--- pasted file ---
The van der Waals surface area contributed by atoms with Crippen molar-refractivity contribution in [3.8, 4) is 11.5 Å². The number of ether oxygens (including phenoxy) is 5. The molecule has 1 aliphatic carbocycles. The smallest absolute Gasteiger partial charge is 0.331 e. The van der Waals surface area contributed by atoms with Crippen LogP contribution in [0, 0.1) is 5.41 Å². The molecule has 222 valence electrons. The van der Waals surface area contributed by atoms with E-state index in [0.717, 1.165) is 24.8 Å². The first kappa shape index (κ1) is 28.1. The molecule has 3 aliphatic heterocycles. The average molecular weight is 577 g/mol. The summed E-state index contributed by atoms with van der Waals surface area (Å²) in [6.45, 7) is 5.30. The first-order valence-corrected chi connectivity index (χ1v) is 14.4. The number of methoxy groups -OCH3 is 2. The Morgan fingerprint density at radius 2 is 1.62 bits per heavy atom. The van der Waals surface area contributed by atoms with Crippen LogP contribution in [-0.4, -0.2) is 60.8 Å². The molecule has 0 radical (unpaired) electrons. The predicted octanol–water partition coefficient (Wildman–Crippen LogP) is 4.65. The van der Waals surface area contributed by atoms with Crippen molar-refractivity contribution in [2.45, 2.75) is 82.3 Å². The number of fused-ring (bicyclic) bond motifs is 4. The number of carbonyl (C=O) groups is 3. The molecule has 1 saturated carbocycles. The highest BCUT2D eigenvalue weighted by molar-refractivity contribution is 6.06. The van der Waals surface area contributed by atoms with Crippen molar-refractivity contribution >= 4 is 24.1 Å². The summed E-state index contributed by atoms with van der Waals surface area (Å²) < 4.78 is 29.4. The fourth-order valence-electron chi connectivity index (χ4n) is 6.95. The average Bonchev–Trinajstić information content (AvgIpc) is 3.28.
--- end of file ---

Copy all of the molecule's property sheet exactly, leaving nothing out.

The van der Waals surface area contributed by atoms with Crippen molar-refractivity contribution in [3.8, 4) is 11.5 Å². The number of ether oxygens (including phenoxy) is 5. The molecule has 1 aliphatic carbocycles. The smallest absolute Gasteiger partial charge is 0.331 e. The van der Waals surface area contributed by atoms with Crippen LogP contribution in [0, 0.1) is 5.41 Å². The molecule has 222 valence electrons. The van der Waals surface area contributed by atoms with E-state index in [0.717, 1.165) is 24.8 Å². The first kappa shape index (κ1) is 28.1. The molecule has 3 aliphatic heterocycles. The average molecular weight is 577 g/mol. The summed E-state index contributed by atoms with van der Waals surface area (Å²) in [6.45, 7) is 5.30. The first-order valence-corrected chi connectivity index (χ1v) is 14.4. The number of methoxy groups -OCH3 is 2. The Morgan fingerprint density at radius 2 is 1.62 bits per heavy atom. The van der Waals surface area contributed by atoms with Crippen LogP contribution in [-0.4, -0.2) is 60.8 Å². The molecule has 0 radical (unpaired) electrons. The predicted octanol–water partition coefficient (Wildman–Crippen LogP) is 4.65. The van der Waals surface area contributed by atoms with Crippen molar-refractivity contribution in [2.45, 2.75) is 82.3 Å². The number of fused-ring (bicyclic) bond motifs is 4. The number of carbonyl (C=O) groups is 3. The molecule has 1 saturated carbocycles. The highest BCUT2D eigenvalue weighted by molar-refractivity contribution is 6.06. The van der Waals surface area contributed by atoms with Crippen molar-refractivity contribution >= 4 is 24.1 Å². The summed E-state index contributed by atoms with van der Waals surface area (Å²) < 4.78 is 29.4. The fourth-order valence-electron chi connectivity index (χ4n) is 6.95. The average Bonchev–Trinajstić information content (AvgIpc) is 3.28.